Spread the Word to End the Word is an ongoing effort by Special Olympics, Best Buddies and our community supporters, like Goodwill, to inspire respect and acceptance through raising the consciousness of society about the R-word and how hurtful words and disrespect can be toward people with intellectual disabilities.

Using the term retard or retarded belittles people with intellectual disabilities. Spread the Word to End the Word is a day dedicated to educating people about the negative impact the “r” word has. By eliminating the “r” word from our culture, we can build a more inclusive and caring community.

March 1, 2017  all Goodwill locations will participate and advocate for eliminating the “r” word for our vocabulary.

Goodwill Impact 2016

  •  Goodwill’s Work Experience program enrolled 249 special education high school students from local high schools
  • Work Experience students earned a total of $279,820.25 in wages while gaining hands-on experience in a workplace setting
  • Work Experience is housed at nine locations throughout the Metro area
  • Our AbilityOne contract employs 122 individuals, 96 of which who identify as having a disability
  • AbilityOne employees service over 1.2 million square feet of property in federal buildings located in Omaha, Lincoln and
    Grand Island

Respectful and inclusive language is essential to the movement for the dignity and humanity of people with intellectual disabilities. However, much of society does not recognize the hurtful, dehumanizing and exclusive effects of the R-word.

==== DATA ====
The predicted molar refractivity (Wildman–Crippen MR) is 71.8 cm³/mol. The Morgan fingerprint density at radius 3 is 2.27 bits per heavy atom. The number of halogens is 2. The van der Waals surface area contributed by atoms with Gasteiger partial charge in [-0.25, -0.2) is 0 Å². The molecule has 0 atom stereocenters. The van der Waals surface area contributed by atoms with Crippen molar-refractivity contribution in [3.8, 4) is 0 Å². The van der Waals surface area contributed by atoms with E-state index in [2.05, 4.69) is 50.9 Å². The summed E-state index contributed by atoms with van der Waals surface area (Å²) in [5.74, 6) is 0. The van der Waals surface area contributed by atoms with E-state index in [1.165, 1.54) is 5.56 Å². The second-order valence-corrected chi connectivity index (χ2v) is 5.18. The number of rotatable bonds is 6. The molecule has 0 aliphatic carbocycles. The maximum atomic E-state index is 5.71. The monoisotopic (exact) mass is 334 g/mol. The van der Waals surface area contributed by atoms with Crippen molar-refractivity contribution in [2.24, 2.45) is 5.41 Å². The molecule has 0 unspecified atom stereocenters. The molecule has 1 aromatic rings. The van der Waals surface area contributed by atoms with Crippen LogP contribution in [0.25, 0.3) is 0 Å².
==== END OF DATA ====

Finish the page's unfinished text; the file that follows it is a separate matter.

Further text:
Language affects attitudes. Attitudes impact actions. Make your pledge for #Respect today at www.R-word.org.

 

 

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National Disability Employement Awarness Month!

October is National Disability Employment Awareness Month (NDEAM). The purpose is to educate others about disability employment issues and celebrate the many and varied contributions of America’s workers with disabilities. Held annually, National Disability Employment Awareness Month is led by the U.S. Department of Labor’s Office of Disability Employment Policy.

Accord2016posterenglishing to Department of Labor statistics, the unemployment rate for people with disabilities is twice that of the general population, and they are also nearly three times more likely to
live in poverty than those without disabilities. These are issues Goodwill is working hard to eliminate everyday through our Mission Advancement programs, specifically AbilityOne and Work Experience. We are all intimidated by things we do not know. Disability is a common experience that we all share. However, without an understanding of disability, we may have difficulty capitalizing on the talents of people with disabilities.